Refine Your Search

Search Results

Viewing 1 to 4 of 4
Technical Paper

Effects of Environmental Parameters on Real-World NOx Emissions and Fuel Consumption for Heavy-Duty Diesel Trucks Using an OBD Approach

2018-09-10
2018-01-1817
OBD (On-Board Diagnostic) test system is applied to research influences of environmental parameters (altitude and environment temperature) on real-world NOx emission and fuel consumption for heavy-duty diesel trucks in this paper. The research results indicate that altitude and environment temperature have great influence on NOx emission rate and fuel consumption. High altitude in range of 3000~4000 m results in NOx emission rate is lower than low and moderate temperature because of air intake amount decreasing. However the fuel consumption rate is higher than lower altitude because altitude influences real-time changes of air inflow and combustion conditions in the cylinder of the engine. NOx emission rate and fuel consumption is more stable at different vehicle speed, VSP and RPM at high altitude, and NOx emission rate fluctuate dramatically at low and moderate altitude. The fuel consumption rate is higher at 10~20 °C than that at lower and higher temperature.
Journal Article

Experimental Investigation of Homogeneous Charge Induced Ignition (HCII) with Low-Pressure Injection to Reduce PM Emissions in a Heavy-Duty Engine

2016-04-05
2016-01-0775
Homogeneous Charge Induced Ignition (HCII) combustion utilizes a port injection of high-volatile fuel to form a homogeneous charge and a direct injection of high ignitable fuel near the Top Dead Center (TDC) to trigger combustion. Compared to Conventional Diesel Combustion (CDC) with high injection pressures, HCII has the potential to achieve diesel-like thermal efficiency with significant reductions in NOx and PM emissions with relatively low-pressure injections, which would benefit the engine cost saving remarkably. In the first part of current investigation, experiments were conducted at medium load with single diesel injection strategy. HCII exhibited great potential of using low injection pressures to achieve low soot emissions. But the engine load for HCII was limited by high heat release rate. Thus, in the second and third part, experiments were performed at high and low load with double diesel injection strategy.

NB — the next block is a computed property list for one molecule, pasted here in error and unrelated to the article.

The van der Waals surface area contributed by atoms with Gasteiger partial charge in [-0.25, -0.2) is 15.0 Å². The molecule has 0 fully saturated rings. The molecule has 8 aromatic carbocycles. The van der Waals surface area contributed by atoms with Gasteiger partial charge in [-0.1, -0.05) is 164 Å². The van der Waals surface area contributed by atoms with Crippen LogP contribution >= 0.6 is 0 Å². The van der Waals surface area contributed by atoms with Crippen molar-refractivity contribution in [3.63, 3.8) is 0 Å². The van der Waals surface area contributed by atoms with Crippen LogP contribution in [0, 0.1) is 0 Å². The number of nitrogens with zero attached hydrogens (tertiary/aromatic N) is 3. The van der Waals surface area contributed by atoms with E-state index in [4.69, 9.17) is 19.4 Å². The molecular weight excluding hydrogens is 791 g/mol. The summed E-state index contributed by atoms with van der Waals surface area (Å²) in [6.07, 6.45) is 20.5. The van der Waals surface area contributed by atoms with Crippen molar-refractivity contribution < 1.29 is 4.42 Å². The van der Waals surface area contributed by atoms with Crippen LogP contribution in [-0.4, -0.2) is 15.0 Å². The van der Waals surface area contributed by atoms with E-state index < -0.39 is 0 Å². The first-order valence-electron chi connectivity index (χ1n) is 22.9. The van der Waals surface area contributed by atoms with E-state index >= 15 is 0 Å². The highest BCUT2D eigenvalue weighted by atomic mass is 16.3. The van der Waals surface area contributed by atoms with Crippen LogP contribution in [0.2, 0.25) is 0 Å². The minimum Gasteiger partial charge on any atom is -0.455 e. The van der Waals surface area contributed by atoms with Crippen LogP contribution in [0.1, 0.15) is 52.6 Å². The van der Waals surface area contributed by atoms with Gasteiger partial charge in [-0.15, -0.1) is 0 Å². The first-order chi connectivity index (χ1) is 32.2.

Technical Paper

Improving Combustion and Emission Characteristics in Heavy-Duty Natural-Gas Engine by Using Pistons Enhancing Turbulence

2018-09-10
2018-01-1685
Compressed Natural Gas (CNG), because of its low cost, high H/C ratio, and high octane number, has great potential in automotive industry, especially for heavy-duty commercial vehicles. However, relative slow flame speed of natural gas leads to long combustion duration and low thermal efficiency and tends to cause knock combustion at high load, which will aggravate engine thermal load and reliability. Enhancing turbulence intensity in combustion chamber is an effective way to accelerate flame propagation speed and improve combustion performance. In this study, the flow simulations of several piston bowls with different inner-convex forms were carried out using three-dimensional computational fluid dynamics (3D-CFD) software CONVERGE. The numerical results showed the piston bowls with inner-convex could disturb the charge swirl motion and enhance turbulence of different intensity. A hexagram geometry bowl was proved to have the best function in strengthening turbulence intensity.
Technical Paper

Research on Temperature Stability of an Independent Energy Supply Device with Organic Rankine Cycles Based on Hydraulic Retarder

2017-09-22
2017-01-7003
Hydraulic retarder, as an auxiliary braking device, is widely used in commercial vehicles. Nowadays, the hydraulic retarder’s internal oil is mainly cooled by the coolant circuit directly. It not only aggravates the load of engine cooling system, but also makes the abundant heat energy not be recycled properly. In this study, an independent energy supply device with organic Rankine cycles is applied to solve the problems above. In the structure of this energy supply device, the evaporator’s inlet and outlet is connected in parallel with the oil outlet and inlet of the retarder respectively. A part of oil enters the evaporator to transfer heat with the organic fluid, and the rest of oil enters the oil-water heat exchanger to be cooled by the coolant circuit. According to the different braking conditions of the retarder, the oil temperature in the inlet of the hydraulic retarder can be kept within the proper range through adjusting the oil flow rate into the evaporator properly.
X